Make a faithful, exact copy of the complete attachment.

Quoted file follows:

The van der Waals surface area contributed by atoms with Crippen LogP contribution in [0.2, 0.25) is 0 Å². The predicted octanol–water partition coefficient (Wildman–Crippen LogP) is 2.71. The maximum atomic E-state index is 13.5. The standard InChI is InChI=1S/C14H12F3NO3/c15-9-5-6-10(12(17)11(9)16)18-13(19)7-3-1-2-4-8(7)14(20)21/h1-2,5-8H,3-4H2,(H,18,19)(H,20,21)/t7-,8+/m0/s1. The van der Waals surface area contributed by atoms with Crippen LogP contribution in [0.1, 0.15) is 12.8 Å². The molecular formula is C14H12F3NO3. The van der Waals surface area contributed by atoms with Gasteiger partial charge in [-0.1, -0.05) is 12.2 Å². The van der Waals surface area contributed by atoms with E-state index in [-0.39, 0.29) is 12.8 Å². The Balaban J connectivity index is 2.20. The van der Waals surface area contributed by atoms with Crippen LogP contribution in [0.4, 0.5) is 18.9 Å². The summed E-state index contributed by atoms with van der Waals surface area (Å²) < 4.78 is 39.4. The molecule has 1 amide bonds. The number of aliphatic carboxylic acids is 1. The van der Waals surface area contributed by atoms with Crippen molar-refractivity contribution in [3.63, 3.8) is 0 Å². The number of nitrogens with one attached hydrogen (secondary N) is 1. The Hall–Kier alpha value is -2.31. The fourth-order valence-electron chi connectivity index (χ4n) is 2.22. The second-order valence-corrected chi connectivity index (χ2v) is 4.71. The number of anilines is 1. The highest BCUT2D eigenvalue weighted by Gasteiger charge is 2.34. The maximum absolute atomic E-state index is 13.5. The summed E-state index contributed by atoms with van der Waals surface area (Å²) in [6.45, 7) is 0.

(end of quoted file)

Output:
The van der Waals surface area contributed by atoms with Crippen LogP contribution in [0.2, 0.25) is 0 Å². The predicted octanol–water partition coefficient (Wildman–Crippen LogP) is 2.71. The maximum atomic E-state index is 13.5. The standard InChI is InChI=1S/C14H12F3NO3/c15-9-5-6-10(12(17)11(9)16)18-13(19)7-3-1-2-4-8(7)14(20)21/h1-2,5-8H,3-4H2,(H,18,19)(H,20,21)/t7-,8+/m0/s1. The van der Waals surface area contributed by atoms with Crippen LogP contribution in [0.1, 0.15) is 12.8 Å². The molecular formula is C14H12F3NO3. The van der Waals surface area contributed by atoms with Gasteiger partial charge in [-0.1, -0.05) is 12.2 Å². The van der Waals surface area contributed by atoms with E-state index in [-0.39, 0.29) is 12.8 Å². The Balaban J connectivity index is 2.20. The van der Waals surface area contributed by atoms with Crippen LogP contribution in [0.4, 0.5) is 18.9 Å². The summed E-state index contributed by atoms with van der Waals surface area (Å²) < 4.78 is 39.4. The molecule has 1 amide bonds. The number of aliphatic carboxylic acids is 1. The van der Waals surface area contributed by atoms with Crippen molar-refractivity contribution in [3.63, 3.8) is 0 Å². The number of nitrogens with one attached hydrogen (secondary N) is 1. The Hall–Kier alpha value is -2.31. The fourth-order valence-electron chi connectivity index (χ4n) is 2.22. The second-order valence-corrected chi connectivity index (χ2v) is 4.71. The number of anilines is 1. The highest BCUT2D eigenvalue weighted by Gasteiger charge is 2.34. The maximum absolute atomic E-state index is 13.5. The summed E-state index contributed by atoms with van der Waals surface area (Å²) in [6.45, 7) is 0.